Non-human apes don’t need a tool to carry their infants in part because they have body hair for their infants to cling to but it’s more complicated than simply having body hair and a baby that can grasp it.
Aradia Wyndhamafarensis, amaral, apes, arboreal, attachment, Australopithecus, baby feet, baby hands, babywearing, back carry, bipedalism, body hair, chimpanzee, clinging, desilva, dorsal carry, evolution, friction, gibbon, gorilla, grasping, gravity, great apes, hair, hair loss, human, humans, IMMR, infant carrier, infants, invention, Jane Goodall, knuckle walking, Lucy, Mother Nurture, neonates, orangutan, primates, quadrupedal, Ross, Sarah Blaffer Hrdy, static friction coefficient, tensile tester, the great denuding, ventral position, wall-scheffler
Human feet are unique in the ape family, made for walking instead of grasping. For our babies this means two fewer grasping limbs to help cling to their mother, which means that during the evolution of bipedalism, infants had a harder time hanging on. How did our ancestors survive?
Aradia Wyndhamafarensis, almaral, ape, Australopithecus, baby, baby feet, babywearing, bipedalism, Breastmilk, caloric costs, calories, chimpanzee, clinging, desilva, evolution, foot morphology, hominin, human, IMMR, infant, infant carrier, John Reader, laetoli tracks, Lucy, mother, newborns, opposable hallux, palmar grasp reflex, parent, parkers, plantar reflex, primitive, reflexes, riders, selam, tanzania, technology
It’s not just that human babies are helpless at birth, it’s that they’re so huge, at least when we compare them to the size of other apes’ newborns. Fortunately we have all kinds of technology to help us carry them around. But how far back in history were our evolutionary ancestors dealing with these big babies?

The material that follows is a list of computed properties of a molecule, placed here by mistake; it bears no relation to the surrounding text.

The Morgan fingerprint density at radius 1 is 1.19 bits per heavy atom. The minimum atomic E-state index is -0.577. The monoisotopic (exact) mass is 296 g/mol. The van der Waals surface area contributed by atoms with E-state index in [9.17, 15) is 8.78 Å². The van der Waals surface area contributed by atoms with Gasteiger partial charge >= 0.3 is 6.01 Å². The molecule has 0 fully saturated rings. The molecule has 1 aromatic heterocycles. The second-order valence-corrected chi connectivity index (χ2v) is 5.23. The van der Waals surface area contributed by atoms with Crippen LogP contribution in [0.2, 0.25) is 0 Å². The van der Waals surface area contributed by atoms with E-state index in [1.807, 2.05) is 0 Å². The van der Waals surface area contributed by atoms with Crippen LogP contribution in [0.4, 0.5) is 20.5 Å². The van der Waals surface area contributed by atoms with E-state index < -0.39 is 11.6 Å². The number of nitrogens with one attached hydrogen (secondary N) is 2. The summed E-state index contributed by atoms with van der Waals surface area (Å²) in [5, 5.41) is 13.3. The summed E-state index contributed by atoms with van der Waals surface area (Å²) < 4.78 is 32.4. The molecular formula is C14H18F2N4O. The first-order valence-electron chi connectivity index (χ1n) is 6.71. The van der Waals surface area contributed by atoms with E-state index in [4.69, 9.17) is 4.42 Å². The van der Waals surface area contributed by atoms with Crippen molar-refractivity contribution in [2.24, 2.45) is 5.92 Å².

Aradia Wyndhamadaptation, afarensis, altricial, attachment, austrolopithecus, babywearing, bipedalism, Birth, body hair, breastfeeding, Breastmilk, carrying, chimpanzee, clinging, desilva, dunsworth, energetic costs, energetics of gestation, foot morphology, gorilla, grasping, hominidae, homo, hrdy, human life history, IMMR, infant carrier, Lucy, mothering, neonatal, ontogeny, parenting, precocity, reflexes, selam, taylor, technology
Why is it that some mammals can just leave their babies in a den or nest, while others carry theirs around (or have them cling on) through out the day?
Aradia Wyndhamaltricial, ancestral state, baby sling, babywearing, Beng, biology, bipedalism, bottle feeding, breastfeeding, Breastmilk, Caroline Ross, carrying, chimpanzee, clade, co-adaptations, cooperative breeding, culture, daycare, dens, energetics, eutherian mammals, evolution, human life history, infant carrier, nests, nonnesting, nonoral carriers, parkers, precocious, reproductive cost, reproductive strategies, riders, secondary altricity, technology, triassic period, wall-scheffler